A page at the FCC starts with this phrase: “DTV” IS COMING
(AND SOONER THAN YOU THINK!). Where you aware of the coming changes to television programming?
On February 17, 2009, federal law requires that all full-power television broadcast stations stop broadcasting in analog format and broadcast only in digital format.
Seems like a lot of folks are unaware and the switch will be flipped in about a year. If you have a DTV or already subscribe to digital cable or satellite you’re (probably) ok, but what about the average household using “rabbit-ear” or roof top antennas to get local, free programming, or folks in remote areas that use translater stations?
How Do I Receive Digital Broadcasts If I Don’t Subscribe To Cable Or Satellite?
If you receive only free over-the-air television programming, the type of TV you own, either a digital TV or an analog TV, is very important. Consumers who receive only free over-the-air television may view digital programming through a TV set with a built-in digital tuner (integrated DTV) or a digital-ready monitor with a separate digital tuner set-top box. (Both of these digital television types are referred to as a DTV). The only additional equipment required to view over-the-air digital programming with a DTV is a regular antenna, either on your roof or a smaller version on your TV such as “rabbit ears.”
If you have an analog television, you will have to purchase a digital-to-analog set-top converter box to attach to your TV set to be able to view over-the-air digital programming
And according to this link, TV Translator stations will not be affected by the impending deadline:
You may have noticed that Congress mandated that “full-power” TV stations will not be able to broadcast in analog after February 17, 2009. While the majority of the viewed TV broadcast stations are full-power stations, three other categories of TV stations exist – “low-power” stations, “Class A” stations, and “TV translator” stations. There is currently no deadline for these stations to convert to digital broadcasting.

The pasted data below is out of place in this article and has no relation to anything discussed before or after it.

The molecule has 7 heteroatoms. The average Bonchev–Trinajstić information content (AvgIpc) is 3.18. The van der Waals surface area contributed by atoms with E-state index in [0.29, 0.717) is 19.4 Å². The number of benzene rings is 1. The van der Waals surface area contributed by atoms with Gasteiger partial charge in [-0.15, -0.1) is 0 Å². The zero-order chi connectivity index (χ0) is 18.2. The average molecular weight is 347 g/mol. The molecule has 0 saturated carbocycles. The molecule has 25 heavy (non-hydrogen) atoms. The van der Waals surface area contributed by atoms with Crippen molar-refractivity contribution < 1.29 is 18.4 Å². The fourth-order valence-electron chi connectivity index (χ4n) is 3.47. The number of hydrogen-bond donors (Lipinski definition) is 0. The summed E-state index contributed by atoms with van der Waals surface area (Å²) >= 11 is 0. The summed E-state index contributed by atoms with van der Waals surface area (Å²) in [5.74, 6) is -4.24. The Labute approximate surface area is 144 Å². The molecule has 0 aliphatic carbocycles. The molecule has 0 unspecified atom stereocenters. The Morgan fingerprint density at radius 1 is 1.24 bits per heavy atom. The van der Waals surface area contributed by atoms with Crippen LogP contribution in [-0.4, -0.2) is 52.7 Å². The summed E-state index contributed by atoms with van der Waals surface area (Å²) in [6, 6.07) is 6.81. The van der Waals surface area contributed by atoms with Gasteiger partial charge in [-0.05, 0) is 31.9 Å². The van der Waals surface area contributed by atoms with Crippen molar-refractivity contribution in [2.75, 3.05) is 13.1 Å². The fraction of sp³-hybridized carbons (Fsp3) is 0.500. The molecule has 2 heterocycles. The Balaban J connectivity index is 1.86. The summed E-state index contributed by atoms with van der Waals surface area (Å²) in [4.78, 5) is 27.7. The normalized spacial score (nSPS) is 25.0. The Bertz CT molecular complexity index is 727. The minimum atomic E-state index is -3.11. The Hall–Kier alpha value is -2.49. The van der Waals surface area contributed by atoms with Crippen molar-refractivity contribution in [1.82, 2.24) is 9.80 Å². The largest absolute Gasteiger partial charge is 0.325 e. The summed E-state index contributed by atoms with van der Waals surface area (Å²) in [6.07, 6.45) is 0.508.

If you do have an analog set you’ll need a converter box and you can get up to 2 $40 coupons to go towards the purchase of new equipment:
What About My Analog TV? Will It Still Work?
After February 17, 2009, you will be able to receive and view over-the-air digital programming with an analog TV only by purchasing a digital-to-analog set-top converter box. Between January 1, 2008, and March 31, 2009, all U.S. households will be able to request up to two coupons, worth $40 each, to be used toward the future purchase of eligible digital-to-analog converter boxes. Eligible converter boxes are for the conversion of over-the-air digital television signals, and therefore are not intended for analog TVs connected to a paid provider such as cable or satellite TV service.
The National Telecommunications and Information Administration (NTIA) is administering the coupon program. For more information, visit the NTIA website at www.dtv2009.gov. The Commission’s DTV website, www.dtv.gov, also provides information for consumers on the upcoming digital-to-analog converter box coupon program. More detailed information regarding NTIA’s coupon program, what digital-to-analog converter boxes will be eligible, where and when they may be purchased, and the related costs involved will be provided by the Commission and NTIA as the commencement of the coupon program on January 1, 2008, approaches.
If you are at all concerned by the switch to DTV – do your homework to determine exactly how you’ll be affected and what, if any, steps you’ll need to take to continue getting television programming. Here are some great links to get you started: